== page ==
Eurozone Fears Spread of Resistance If Greece Wins Concessions on Austerity

Posted May 20, 2015

MP3 Interview with Costas Panayotakis, professor of sociology at New York City College of Technology, conducted by Scott Harris


The Syriza party, the Coalition of the Radical Left, won a decisive victory in Greece’s January national election on a pledge to challenge harsh Eurozone austerity measures imposed in exchange for a bailout of the battered Greek economy. Now negotiations are being conducted between Syriza’s Prime Minister Alexis Tsipras and representatives of the European Commission, European Central Bank and the International Monetary Fund, collectively known as "the troika."

Pressure is growing on Greece, which is fast running out of money, to make a deal before the end of May, as the government is due to make a payment $1.67 billion to the International Monetary Fund by June 5. If negotiators cannot reach an agreement on Eurozone demands for more austerity measures and reforms, some $8 billion in bailout funds won’t be released that could cause the country to go into default. Speculation about default and the unknown consequences of Greece’s possible exit from the Eurozone, has hobbled the nation’s fragile economy.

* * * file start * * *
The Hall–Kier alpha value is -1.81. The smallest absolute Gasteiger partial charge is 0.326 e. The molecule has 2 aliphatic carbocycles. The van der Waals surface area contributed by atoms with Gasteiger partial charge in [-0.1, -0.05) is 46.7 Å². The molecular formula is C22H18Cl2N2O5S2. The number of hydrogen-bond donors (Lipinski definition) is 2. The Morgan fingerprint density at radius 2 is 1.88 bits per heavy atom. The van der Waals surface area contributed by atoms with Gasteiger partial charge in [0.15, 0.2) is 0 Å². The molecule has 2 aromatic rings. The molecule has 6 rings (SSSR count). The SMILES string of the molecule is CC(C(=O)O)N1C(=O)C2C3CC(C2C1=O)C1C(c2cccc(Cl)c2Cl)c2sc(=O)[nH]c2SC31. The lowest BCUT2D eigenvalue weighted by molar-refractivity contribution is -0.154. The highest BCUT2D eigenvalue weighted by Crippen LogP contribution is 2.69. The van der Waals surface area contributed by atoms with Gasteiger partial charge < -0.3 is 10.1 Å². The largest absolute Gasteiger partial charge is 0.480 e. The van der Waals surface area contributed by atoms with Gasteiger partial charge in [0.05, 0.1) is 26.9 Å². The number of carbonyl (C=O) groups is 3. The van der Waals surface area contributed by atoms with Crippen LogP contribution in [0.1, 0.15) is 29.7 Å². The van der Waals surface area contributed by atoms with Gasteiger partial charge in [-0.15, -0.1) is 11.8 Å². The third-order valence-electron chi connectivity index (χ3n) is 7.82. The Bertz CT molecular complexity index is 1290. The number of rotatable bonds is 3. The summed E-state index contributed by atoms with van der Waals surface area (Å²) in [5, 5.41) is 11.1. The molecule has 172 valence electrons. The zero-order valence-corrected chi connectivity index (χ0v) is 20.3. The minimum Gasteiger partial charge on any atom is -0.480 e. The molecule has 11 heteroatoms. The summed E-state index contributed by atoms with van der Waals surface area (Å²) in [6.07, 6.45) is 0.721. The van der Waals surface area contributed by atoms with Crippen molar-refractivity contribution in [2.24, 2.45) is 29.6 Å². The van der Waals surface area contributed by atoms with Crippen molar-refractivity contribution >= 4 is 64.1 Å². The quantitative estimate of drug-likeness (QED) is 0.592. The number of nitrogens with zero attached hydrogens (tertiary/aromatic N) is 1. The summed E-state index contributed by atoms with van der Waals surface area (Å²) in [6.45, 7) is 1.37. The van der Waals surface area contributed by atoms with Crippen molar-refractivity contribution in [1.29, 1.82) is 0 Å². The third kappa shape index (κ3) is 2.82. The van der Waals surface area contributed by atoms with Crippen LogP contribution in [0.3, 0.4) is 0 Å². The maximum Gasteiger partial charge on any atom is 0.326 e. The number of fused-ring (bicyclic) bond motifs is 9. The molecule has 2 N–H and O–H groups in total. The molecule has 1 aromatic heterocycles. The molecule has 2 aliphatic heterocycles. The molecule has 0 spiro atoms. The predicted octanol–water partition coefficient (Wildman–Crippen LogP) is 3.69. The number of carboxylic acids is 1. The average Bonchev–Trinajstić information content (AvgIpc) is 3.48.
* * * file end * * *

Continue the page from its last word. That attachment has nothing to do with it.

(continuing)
For its part, the Syriza government faces tough choices on how to reach a compromise with Eurozone creditors without violating the party’s campaign pledge to reverse some austerity measures and raise the minimum wage. Between The Lines’ Scott Harris spoke with Costas Panayotakis, professor of Sociology at New York City College of Technology, who talks about what’s at stake in current negotiations between Greece's Syriza government and Eurozone officials – and concern in the EU that if concessions are made to Greece, resistance to austerity policies could spread across Europe.

For more information, visit Costas Panayotakis' City Tech website at citytech.cuny.

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